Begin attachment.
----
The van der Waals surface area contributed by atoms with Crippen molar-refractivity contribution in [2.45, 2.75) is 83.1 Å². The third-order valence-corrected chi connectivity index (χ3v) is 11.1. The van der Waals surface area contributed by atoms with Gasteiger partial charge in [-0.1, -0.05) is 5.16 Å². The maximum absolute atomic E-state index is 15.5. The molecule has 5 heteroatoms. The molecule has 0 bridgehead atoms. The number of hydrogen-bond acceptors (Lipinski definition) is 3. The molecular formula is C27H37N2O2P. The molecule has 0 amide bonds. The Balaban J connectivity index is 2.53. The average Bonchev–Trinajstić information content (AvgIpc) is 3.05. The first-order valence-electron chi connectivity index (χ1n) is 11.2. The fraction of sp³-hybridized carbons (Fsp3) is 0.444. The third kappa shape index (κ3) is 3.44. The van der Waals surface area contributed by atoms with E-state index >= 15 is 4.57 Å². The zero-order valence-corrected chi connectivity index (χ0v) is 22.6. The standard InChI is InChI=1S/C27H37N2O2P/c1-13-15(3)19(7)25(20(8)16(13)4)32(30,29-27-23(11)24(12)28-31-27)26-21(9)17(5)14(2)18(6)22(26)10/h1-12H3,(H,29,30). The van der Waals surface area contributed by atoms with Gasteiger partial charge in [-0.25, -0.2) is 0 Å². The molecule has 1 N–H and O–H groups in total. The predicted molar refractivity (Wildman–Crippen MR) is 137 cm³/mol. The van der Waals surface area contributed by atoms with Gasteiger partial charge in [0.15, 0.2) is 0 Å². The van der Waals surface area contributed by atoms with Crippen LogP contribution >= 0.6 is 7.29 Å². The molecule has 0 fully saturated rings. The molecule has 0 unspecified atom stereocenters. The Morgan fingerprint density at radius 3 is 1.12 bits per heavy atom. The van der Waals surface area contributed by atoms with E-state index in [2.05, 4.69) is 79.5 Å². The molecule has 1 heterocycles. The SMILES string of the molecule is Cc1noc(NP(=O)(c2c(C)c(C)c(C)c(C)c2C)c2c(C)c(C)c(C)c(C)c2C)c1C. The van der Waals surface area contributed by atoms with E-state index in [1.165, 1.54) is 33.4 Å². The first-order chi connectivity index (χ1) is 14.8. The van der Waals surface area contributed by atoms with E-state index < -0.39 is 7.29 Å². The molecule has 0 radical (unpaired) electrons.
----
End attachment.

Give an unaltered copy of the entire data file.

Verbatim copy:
The van der Waals surface area contributed by atoms with Crippen molar-refractivity contribution in [2.45, 2.75) is 83.1 Å². The third-order valence-corrected chi connectivity index (χ3v) is 11.1. The van der Waals surface area contributed by atoms with Gasteiger partial charge in [-0.1, -0.05) is 5.16 Å². The maximum absolute atomic E-state index is 15.5. The molecule has 5 heteroatoms. The molecule has 0 bridgehead atoms. The number of hydrogen-bond acceptors (Lipinski definition) is 3. The molecular formula is C27H37N2O2P. The molecule has 0 amide bonds. The Balaban J connectivity index is 2.53. The average Bonchev–Trinajstić information content (AvgIpc) is 3.05. The first-order valence-electron chi connectivity index (χ1n) is 11.2. The fraction of sp³-hybridized carbons (Fsp3) is 0.444. The third kappa shape index (κ3) is 3.44. The van der Waals surface area contributed by atoms with E-state index >= 15 is 4.57 Å². The zero-order valence-corrected chi connectivity index (χ0v) is 22.6. The standard InChI is InChI=1S/C27H37N2O2P/c1-13-15(3)19(7)25(20(8)16(13)4)32(30,29-27-23(11)24(12)28-31-27)26-21(9)17(5)14(2)18(6)22(26)10/h1-12H3,(H,29,30). The van der Waals surface area contributed by atoms with Gasteiger partial charge in [-0.25, -0.2) is 0 Å². The molecule has 1 N–H and O–H groups in total. The predicted molar refractivity (Wildman–Crippen MR) is 137 cm³/mol. The van der Waals surface area contributed by atoms with Gasteiger partial charge in [0.15, 0.2) is 0 Å². The van der Waals surface area contributed by atoms with Crippen LogP contribution >= 0.6 is 7.29 Å². The molecule has 0 fully saturated rings. The molecule has 0 unspecified atom stereocenters. The Morgan fingerprint density at radius 3 is 1.12 bits per heavy atom. The van der Waals surface area contributed by atoms with E-state index in [2.05, 4.69) is 79.5 Å². The molecule has 1 heterocycles. The SMILES string of the molecule is Cc1noc(NP(=O)(c2c(C)c(C)c(C)c(C)c2C)c2c(C)c(C)c(C)c(C)c2C)c1C. The van der Waals surface area contributed by atoms with E-state index in [1.165, 1.54) is 33.4 Å². The first-order chi connectivity index (χ1) is 14.8. The van der Waals surface area contributed by atoms with E-state index < -0.39 is 7.29 Å². The molecule has 0 radical (unpaired) electrons.